Today is the closing date for submissions to Australia's Religious Freedom Review. An expert panel chaired by experienced Liberal politician Philip Ruddock will suggest further legislation to address concerns about religious freedom in the wake of the same sex marriage legislation passed at the end of 2017.  

He has been given an impossible task.

It is absurd to suggest that legislation which demolishes accepted notions of marriage and family can ever be family friendly. And such legislation will inevitably impact on virtually all aspects of Australian life.

It is impossible for legislators to succeed in reconciling the natural and reasonable rights of parents to raise their children according to their own values with the demands of ideologies that would drag society into a direction where traditional moral standards are marginalised.

The issue is not that same sex marriage legislation introduces into society values completely antithetical to traditional Christian beliefs. Rather, it is that its values are antithetical to the reasonable understanding that sexual behaviour between members of the same sex is contrary to what is good for human beings and society.

This is a conclusion supported not just by religious faith but by reason.

Legislation is being used to establish new social mores infringing on the rights of parents (and the schools they choose) to raise children according to reasonable ethical principles. This is a gravely worrying new development. Our legislature has now started to enact laws positively undermining the rights and duties of parents to raise their children according to their best and reasonable lights.

But how can legislation be unreasonable?

Because from the start, the same sex marriage case was driven by emotion and not by reason. “Vote for love!” Kind hearted middle Australia was bowled over. Perhaps there is another, darker explanation: we are a society that has departed from an ethic of sexual responsibility. We condone recreational sex without responsibility and as a consequence we find it hard to say no to homosexual sex.

Laws that demolish the traditional view of family and marriage have now made it more difficult for dissenting parents to be the decisive moral influence on their own children because of the impact same sex marriage laws will have on society, schools and curriculum, marketing, academia, and so many other areas.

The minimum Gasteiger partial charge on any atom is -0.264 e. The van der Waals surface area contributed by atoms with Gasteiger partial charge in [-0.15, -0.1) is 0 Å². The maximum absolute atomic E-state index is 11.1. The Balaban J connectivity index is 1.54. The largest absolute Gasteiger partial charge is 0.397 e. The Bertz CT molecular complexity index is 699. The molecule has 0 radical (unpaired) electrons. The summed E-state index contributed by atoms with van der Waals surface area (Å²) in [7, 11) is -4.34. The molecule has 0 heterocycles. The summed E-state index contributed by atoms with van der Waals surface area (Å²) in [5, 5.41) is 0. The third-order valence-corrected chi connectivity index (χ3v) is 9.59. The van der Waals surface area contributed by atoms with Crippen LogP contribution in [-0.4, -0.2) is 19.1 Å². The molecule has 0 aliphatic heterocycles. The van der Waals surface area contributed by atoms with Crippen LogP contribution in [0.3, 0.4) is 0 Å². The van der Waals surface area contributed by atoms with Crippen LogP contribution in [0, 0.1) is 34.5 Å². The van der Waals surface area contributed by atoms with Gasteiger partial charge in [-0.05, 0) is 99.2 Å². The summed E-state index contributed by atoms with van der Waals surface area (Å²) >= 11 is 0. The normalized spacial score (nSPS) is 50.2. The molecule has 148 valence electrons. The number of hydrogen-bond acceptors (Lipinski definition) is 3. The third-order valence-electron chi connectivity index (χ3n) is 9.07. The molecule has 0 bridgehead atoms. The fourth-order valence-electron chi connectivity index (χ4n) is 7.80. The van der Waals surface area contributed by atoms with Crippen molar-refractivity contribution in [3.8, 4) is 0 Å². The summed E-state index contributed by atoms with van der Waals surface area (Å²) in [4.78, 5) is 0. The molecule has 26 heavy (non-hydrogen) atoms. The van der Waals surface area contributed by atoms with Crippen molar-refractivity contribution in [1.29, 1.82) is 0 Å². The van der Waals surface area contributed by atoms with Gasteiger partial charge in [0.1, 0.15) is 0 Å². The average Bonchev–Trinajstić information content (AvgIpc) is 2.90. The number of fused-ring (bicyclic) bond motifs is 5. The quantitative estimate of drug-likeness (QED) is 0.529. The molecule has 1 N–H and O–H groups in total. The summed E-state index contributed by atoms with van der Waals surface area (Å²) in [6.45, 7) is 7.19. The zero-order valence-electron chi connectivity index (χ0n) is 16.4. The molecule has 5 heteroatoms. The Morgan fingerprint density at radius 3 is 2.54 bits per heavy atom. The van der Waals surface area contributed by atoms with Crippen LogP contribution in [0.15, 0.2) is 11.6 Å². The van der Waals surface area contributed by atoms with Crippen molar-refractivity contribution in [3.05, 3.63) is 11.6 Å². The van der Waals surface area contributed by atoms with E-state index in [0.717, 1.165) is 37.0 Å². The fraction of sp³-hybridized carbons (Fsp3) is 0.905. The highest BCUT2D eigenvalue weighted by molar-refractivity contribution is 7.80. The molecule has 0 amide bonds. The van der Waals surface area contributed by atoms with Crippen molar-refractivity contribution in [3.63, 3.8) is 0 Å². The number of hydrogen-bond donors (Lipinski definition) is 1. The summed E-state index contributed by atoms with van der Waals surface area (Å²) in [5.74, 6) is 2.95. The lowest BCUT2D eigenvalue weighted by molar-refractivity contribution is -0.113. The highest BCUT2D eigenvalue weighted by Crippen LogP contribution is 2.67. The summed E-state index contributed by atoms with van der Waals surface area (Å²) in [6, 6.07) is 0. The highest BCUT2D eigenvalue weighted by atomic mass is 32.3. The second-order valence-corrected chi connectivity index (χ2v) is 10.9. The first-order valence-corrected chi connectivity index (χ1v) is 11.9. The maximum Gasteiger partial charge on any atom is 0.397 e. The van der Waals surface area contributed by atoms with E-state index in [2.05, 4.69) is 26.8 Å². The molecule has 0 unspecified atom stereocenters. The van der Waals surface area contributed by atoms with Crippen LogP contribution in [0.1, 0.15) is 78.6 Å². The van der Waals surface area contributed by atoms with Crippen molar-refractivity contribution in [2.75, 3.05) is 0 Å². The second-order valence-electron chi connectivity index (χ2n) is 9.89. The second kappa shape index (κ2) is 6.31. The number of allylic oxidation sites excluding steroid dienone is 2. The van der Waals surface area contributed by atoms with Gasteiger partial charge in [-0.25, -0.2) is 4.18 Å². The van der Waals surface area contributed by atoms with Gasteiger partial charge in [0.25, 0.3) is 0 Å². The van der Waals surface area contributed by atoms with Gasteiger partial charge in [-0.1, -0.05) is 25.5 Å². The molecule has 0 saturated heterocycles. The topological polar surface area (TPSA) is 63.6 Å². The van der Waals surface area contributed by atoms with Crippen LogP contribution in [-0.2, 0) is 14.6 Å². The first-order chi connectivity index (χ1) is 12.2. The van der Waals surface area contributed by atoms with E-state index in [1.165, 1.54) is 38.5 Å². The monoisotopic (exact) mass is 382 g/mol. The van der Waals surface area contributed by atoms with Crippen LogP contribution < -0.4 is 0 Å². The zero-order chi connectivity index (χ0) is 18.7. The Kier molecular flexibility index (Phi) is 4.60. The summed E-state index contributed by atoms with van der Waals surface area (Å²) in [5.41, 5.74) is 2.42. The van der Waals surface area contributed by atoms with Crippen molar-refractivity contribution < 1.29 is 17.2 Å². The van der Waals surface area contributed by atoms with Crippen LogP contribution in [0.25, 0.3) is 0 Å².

No body or person has the right to be a greater moral influence on a child than that child’s own parents, but this right is being trampled underfoot.  Lawmakers have chosen to enter uncharted territory where the most cherished values of large groups of citizens are simply dismissed, drowned out by the loudest voices. This is neither democratic nor Australian.

This is not primarily a debate about religious rights, but about responsible decision making.

Legislation must respect the rights not only of formal religious bodies, but also the rights of ordinary citizens to educate their children according to their own values and faith.

Legislation must enshrine the right — and not merely by way of a concession or exception that could in time be eroded or withdrawn — of a school administration and board to enjoy total freedom to employ or not employ staff according to religious belief, to enrol or not enrol on the basis of religious belief, and to adopt or not adopt educational programs on the same basis.

Furthermore, legislation must acknowledge that profession of religious belief carries with it requirements of behaviour and life choices. For example, it would be absurd for an applicant to identify as a practising Christian if at the same time the person were a practising mass murderer; this is true for all aspects of behaviour substantially opposed to the teachings of the church with which one would identify.

The Panel has had brought to its attention the worrying developments in Canada where Catholic organisations are being denied public funding because they will not agree in principle with abortion. 

On January 19 Macleans, a current affairs magazine in Canada, reported that youth programs in several Catholic dioceses have been denied substantial government funding because their bishops refused to support of the abortion and gender policies of Prime Minister Trudeau. Trudeau is reported as saying that faith-based pro-life groups are “not in line with where we are as a government and, quite frankly, where we are at as a society.”

We must never allow this to happen in Australia, but once legislation is driven by ideology I do not see how we can eventually avoid the same predicament.

Dr Andrew Mullins was the Headmaster of Redfield College and Wollemi Colleges in Sydney for 18 years. He is the author of Parenting for Character. He now works with university students in Melbourne. 

Michael Cook

Michael Cook is the editor of MercatorNet